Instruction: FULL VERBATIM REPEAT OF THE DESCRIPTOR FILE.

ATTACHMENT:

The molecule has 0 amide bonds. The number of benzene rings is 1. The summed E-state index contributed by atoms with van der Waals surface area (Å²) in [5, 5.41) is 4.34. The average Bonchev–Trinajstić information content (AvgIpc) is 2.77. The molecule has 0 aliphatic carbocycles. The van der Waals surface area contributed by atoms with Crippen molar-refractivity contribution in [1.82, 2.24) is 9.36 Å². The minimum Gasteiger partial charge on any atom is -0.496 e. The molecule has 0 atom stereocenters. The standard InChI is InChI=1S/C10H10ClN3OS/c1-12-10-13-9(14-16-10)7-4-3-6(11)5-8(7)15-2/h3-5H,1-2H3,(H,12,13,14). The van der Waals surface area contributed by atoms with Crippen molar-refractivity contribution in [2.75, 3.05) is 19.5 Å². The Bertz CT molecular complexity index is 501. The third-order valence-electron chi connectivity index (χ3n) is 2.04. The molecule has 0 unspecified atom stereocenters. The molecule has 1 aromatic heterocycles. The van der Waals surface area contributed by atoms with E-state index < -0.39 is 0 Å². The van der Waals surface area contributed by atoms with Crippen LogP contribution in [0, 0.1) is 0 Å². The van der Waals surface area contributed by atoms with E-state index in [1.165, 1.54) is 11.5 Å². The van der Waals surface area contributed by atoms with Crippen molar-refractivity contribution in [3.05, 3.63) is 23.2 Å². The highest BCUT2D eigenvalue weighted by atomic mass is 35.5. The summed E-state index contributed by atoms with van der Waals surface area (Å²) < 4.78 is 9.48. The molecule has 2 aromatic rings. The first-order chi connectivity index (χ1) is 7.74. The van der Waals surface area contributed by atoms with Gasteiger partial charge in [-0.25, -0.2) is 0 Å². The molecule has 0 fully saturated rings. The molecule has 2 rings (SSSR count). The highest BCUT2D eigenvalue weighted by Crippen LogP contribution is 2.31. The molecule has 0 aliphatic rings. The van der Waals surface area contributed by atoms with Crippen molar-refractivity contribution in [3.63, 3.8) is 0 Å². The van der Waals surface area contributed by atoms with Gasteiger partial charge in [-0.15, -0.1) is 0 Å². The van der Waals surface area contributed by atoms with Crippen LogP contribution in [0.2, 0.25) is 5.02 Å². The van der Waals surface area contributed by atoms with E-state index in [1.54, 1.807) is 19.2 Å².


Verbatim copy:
The molecule has 0 amide bonds. The number of benzene rings is 1. The summed E-state index contributed by atoms with van der Waals surface area (Å²) in [5, 5.41) is 4.34. The average Bonchev–Trinajstić information content (AvgIpc) is 2.77. The molecule has 0 aliphatic carbocycles. The van der Waals surface area contributed by atoms with Crippen molar-refractivity contribution in [1.82, 2.24) is 9.36 Å². The minimum Gasteiger partial charge on any atom is -0.496 e. The molecule has 0 atom stereocenters. The standard InChI is InChI=1S/C10H10ClN3OS/c1-12-10-13-9(14-16-10)7-4-3-6(11)5-8(7)15-2/h3-5H,1-2H3,(H,12,13,14). The van der Waals surface area contributed by atoms with Crippen molar-refractivity contribution in [2.75, 3.05) is 19.5 Å². The Bertz CT molecular complexity index is 501. The third-order valence-electron chi connectivity index (χ3n) is 2.04. The molecule has 0 unspecified atom stereocenters. The molecule has 1 aromatic heterocycles. The van der Waals surface area contributed by atoms with E-state index < -0.39 is 0 Å². The van der Waals surface area contributed by atoms with Crippen LogP contribution in [0, 0.1) is 0 Å². The van der Waals surface area contributed by atoms with E-state index in [1.165, 1.54) is 11.5 Å². The van der Waals surface area contributed by atoms with Crippen molar-refractivity contribution in [3.05, 3.63) is 23.2 Å². The highest BCUT2D eigenvalue weighted by atomic mass is 35.5. The summed E-state index contributed by atoms with van der Waals surface area (Å²) < 4.78 is 9.48. The molecule has 2 aromatic rings. The first-order chi connectivity index (χ1) is 7.74. The van der Waals surface area contributed by atoms with Gasteiger partial charge in [-0.25, -0.2) is 0 Å². The molecule has 0 fully saturated rings. The molecule has 2 rings (SSSR count). The highest BCUT2D eigenvalue weighted by Crippen LogP contribution is 2.31. The molecule has 0 aliphatic rings. The van der Waals surface area contributed by atoms with Crippen molar-refractivity contribution in [3.63, 3.8) is 0 Å². The van der Waals surface area contributed by atoms with Gasteiger partial charge in [-0.15, -0.1) is 0 Å². The van der Waals surface area contributed by atoms with Crippen LogP contribution in [0.2, 0.25) is 5.02 Å². The van der Waals surface area contributed by atoms with E-state index in [1.54, 1.807) is 19.2 Å².